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The ‘horn mouth’ of the JB3F is at the bottom. Without a sealed bottom panel, it fires down at the floor and flares from the front baffle through an opening measuring roughly 3" wide and sitting at 1 5/8" from the floor. The intent is clear. Not only is driver-enclosure synergy key, this floorstander exploits floor loading as an integral tuning method. At this point let me digress a bit to talk about other significant components. If you turn it upside down, the enclosure is wide open. You can peep inside but there’s not much to see, just a thin pair of wires and part of the TQWT construction. Internal wiring is one of Tommy’s secret weapons. He proudly explained that these wires are extracted and refined from naked copper he imported from Chile in 1998. "It is so much better than most commercially available oxygen-free copper. It has a charismatic sound!"

Without a crossover network, the four soldering points from the binding posts to the driver become critical. "I've tried numerous soldering tins and Siltech's silver-gold was the winner in this application. It excels at dynamics, energy and sound quality. The proprietary binding posts are inherited from the JB3, made of non-magnetic oxygen-free copper with nickel-free gold plating for unadulterated energy transmission." Why a 6-ohm impedance?

"The JB3 driver is 6 ohms. When I developed the new driver I tried 4 and 8 but came to the same conclusion. 6 ohms sounds best. That actually gives users a choice when they hook up tube amps with 4 and 8-ohm tabs. You get more punch with 4 ohms and more mellowness with 8." The JB3F is rated at 88dB sensitivity with a maximum handling power of 30 watts.

Over the years I have auditioned a number of such widebanders with heavy-duty backloaded horns or transmission lines. I tend to find their sound muffled. The midrange appears to be nasal and the bass often sounds grumpy and unnatural. The JB3F gave me none of those problems. During the two-month run-in period I kept experimenting with different surfaces to stand on. That’s a naturally tempting thing to do since the bottom is wide open. I tried various chopping boards from beech to bamboo, then granite, real and artificial marble, MDF boards… they all worked well and it’s your judgment call more from an aesthetic point. As long as it's a hard surface you won’t alter or deviate too much from the designer’s intent which is giving the music the clarity, transparency and liveliness it deserves.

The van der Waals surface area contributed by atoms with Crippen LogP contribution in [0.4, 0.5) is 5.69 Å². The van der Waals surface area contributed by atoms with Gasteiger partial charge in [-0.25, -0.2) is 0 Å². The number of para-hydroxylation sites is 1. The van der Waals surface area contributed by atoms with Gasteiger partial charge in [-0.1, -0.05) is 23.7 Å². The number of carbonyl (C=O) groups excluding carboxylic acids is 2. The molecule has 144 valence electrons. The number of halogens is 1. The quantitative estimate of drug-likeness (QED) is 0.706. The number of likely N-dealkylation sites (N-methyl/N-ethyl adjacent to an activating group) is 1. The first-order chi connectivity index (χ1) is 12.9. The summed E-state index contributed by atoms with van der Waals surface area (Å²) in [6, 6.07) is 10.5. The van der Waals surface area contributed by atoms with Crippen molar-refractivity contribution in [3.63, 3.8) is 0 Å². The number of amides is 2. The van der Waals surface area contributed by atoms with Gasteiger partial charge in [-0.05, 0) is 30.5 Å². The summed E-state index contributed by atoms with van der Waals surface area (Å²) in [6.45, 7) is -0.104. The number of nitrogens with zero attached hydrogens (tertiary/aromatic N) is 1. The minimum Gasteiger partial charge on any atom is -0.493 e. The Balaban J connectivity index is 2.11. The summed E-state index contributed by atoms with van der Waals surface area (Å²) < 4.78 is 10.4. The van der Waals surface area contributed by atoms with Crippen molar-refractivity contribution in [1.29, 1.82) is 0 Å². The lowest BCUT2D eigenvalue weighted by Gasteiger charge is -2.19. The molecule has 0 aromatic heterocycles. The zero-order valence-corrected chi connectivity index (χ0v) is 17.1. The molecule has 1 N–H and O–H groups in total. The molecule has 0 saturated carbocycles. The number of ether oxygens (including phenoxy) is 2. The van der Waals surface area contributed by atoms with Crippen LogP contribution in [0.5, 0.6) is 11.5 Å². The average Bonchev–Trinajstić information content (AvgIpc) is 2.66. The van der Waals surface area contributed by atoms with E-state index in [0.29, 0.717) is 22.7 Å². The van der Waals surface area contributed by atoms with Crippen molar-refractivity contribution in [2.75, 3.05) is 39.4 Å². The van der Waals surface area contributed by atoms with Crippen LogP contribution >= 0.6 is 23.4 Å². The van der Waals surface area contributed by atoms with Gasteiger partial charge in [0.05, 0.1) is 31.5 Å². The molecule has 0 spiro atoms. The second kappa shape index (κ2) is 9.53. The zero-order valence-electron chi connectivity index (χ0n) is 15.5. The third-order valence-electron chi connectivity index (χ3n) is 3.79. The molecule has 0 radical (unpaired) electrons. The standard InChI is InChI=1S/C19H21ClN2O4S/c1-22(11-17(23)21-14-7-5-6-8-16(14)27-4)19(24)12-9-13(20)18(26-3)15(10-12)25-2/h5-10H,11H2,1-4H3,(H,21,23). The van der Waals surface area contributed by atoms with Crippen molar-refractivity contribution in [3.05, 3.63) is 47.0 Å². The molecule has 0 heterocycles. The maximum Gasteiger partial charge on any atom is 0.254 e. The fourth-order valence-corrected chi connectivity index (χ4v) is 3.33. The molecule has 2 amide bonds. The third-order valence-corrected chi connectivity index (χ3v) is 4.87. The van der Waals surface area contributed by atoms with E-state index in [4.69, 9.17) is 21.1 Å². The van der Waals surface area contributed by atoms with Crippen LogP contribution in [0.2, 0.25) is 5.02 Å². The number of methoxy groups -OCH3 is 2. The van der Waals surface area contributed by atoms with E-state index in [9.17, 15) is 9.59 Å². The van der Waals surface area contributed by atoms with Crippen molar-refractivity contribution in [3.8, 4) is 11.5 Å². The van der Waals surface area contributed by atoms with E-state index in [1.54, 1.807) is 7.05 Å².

Those who have experience building a TQWT cabinet should know that every measurement must be meticulously calculated to synergize with the driver it is designed for. This project page gives you some idea. When I asked Tommy for some data regarding frequency response of naked versus loaded driver, he sent me two charts of the final production model. In the foot notes you'd see the numbers he crunched and the accuracy he strove for. Imagine how many TQWT enclosures he built and destroyed before he was finally content. The naked 3" driver has a response of 85Hz to 21kHz ±3dB. When coupled to the TQWT cabinet, bass response extends to 42Hz. After some experiments, I'd recommend against putting the JB3F on spikes or anti-vibration feet. The JB3F is a musical instrument that breathes and resonates naturally. Any mechanical grounding or damping will work against it and the music will become lifeless. Raising them too high above the floor level is counterproductive too. Even 1 inch more is already too high. It alters the volume of air mass and the intended acoustic impedance. The only thing I put underneath were four tiny felt discs because I didn’t want to scratch the review pair. Unfortunately I deprived myself of a chance to try them on carpet because recent home renovation had gotten rid of all carpets. But I suppose a hard reflective surface like a piece of granite should be laid on top of the carpe—or nailed into it through spikes—to retain the design’s intentions. Now some serious listening.

The first audition was a quite a shock. I did not expect such a rush of bass attacks from these featherweight 3" drivers. It was a CD randomly picked from the inevitable clutter of boxes resulting from home renovation. The Diamond Revolution the jacket read, a demo disc by Taiwanese audio giant Usher. I never listened to it since I picked it up at the first TAVES show years ago. The first track "Swing Rhythm" performed by Sound of Africa totally caught me off guard. My heart nearly jumped out of my chest when the JB3F delivered clarity, dynamics with unbelievable bass punch.

It took me no time to realize that this sampler CD was perfect for break-in. The wide collection ranges from female and male vocalists to brass and string ensembles, cello and guitar duets to Jazz and thundering Chinese drums. Alternating between two amps, my initial feeling was that the JohnBlue TL66 monoblocks (with Oppo BDP-95 and KingRex PREference preamp) were perfect for musical synergy and tonal balance whilst the KingRex T20U majored on definition and swift transient speed. A promising start in either case. Subsequent auditions took place in my smallest 15’x13.5’ basement room with a TL66 with matched Mullard EL34 pairs. The JB3F filled the air with a warm golden tone. In a week or so I played through almost the entire catalogue of piano music from the Pro Piano Series and found myself spellbound by the sound. Although it still lacked that deeply rich sonority and heart-throbbing attack of the bottom octaves, I was drawn to it by a different magical aura that could probably be best described as intimacy.